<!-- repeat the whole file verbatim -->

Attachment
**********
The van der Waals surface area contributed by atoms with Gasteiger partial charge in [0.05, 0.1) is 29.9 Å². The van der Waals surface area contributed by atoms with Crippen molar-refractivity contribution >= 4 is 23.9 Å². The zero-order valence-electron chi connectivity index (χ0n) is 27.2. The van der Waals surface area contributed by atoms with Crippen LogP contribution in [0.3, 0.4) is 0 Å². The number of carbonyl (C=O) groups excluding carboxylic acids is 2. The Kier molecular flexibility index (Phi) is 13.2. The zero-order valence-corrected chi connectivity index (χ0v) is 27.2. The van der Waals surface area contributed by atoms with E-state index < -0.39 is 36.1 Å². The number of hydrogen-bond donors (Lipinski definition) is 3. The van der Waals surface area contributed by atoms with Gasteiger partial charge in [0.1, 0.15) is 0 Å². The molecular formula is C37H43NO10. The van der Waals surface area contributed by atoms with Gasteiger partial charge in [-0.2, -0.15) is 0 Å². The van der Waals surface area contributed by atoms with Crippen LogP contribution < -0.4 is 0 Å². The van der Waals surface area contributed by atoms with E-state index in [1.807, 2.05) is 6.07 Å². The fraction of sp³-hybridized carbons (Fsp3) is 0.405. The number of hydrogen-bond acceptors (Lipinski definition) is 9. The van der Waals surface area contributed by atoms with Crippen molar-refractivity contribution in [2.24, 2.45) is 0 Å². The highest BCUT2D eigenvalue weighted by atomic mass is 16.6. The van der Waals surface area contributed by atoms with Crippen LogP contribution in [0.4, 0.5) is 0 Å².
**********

The van der Waals surface area contributed by atoms with Gasteiger partial charge in [0.05, 0.1) is 29.9 Å². The van der Waals surface area contributed by atoms with Crippen molar-refractivity contribution >= 4 is 23.9 Å². The zero-order valence-electron chi connectivity index (χ0n) is 27.2. The van der Waals surface area contributed by atoms with Crippen LogP contribution in [0.3, 0.4) is 0 Å². The number of carbonyl (C=O) groups excluding carboxylic acids is 2. The Kier molecular flexibility index (Phi) is 13.2. The zero-order valence-corrected chi connectivity index (χ0v) is 27.2. The van der Waals surface area contributed by atoms with E-state index < -0.39 is 36.1 Å². The number of hydrogen-bond donors (Lipinski definition) is 3. The van der Waals surface area contributed by atoms with Gasteiger partial charge in [0.1, 0.15) is 0 Å². The molecular formula is C37H43NO10. The van der Waals surface area contributed by atoms with Gasteiger partial charge in [-0.2, -0.15) is 0 Å². The van der Waals surface area contributed by atoms with Crippen LogP contribution < -0.4 is 0 Å². The van der Waals surface area contributed by atoms with E-state index in [1.807, 2.05) is 6.07 Å². The fraction of sp³-hybridized carbons (Fsp3) is 0.405. The number of hydrogen-bond acceptors (Lipinski definition) is 9. The van der Waals surface area contributed by atoms with Crippen molar-refractivity contribution in [2.24, 2.45) is 0 Å². The highest BCUT2D eigenvalue weighted by atomic mass is 16.6. The van der Waals surface area contributed by atoms with Crippen LogP contribution in [0.4, 0.5) is 0 Å².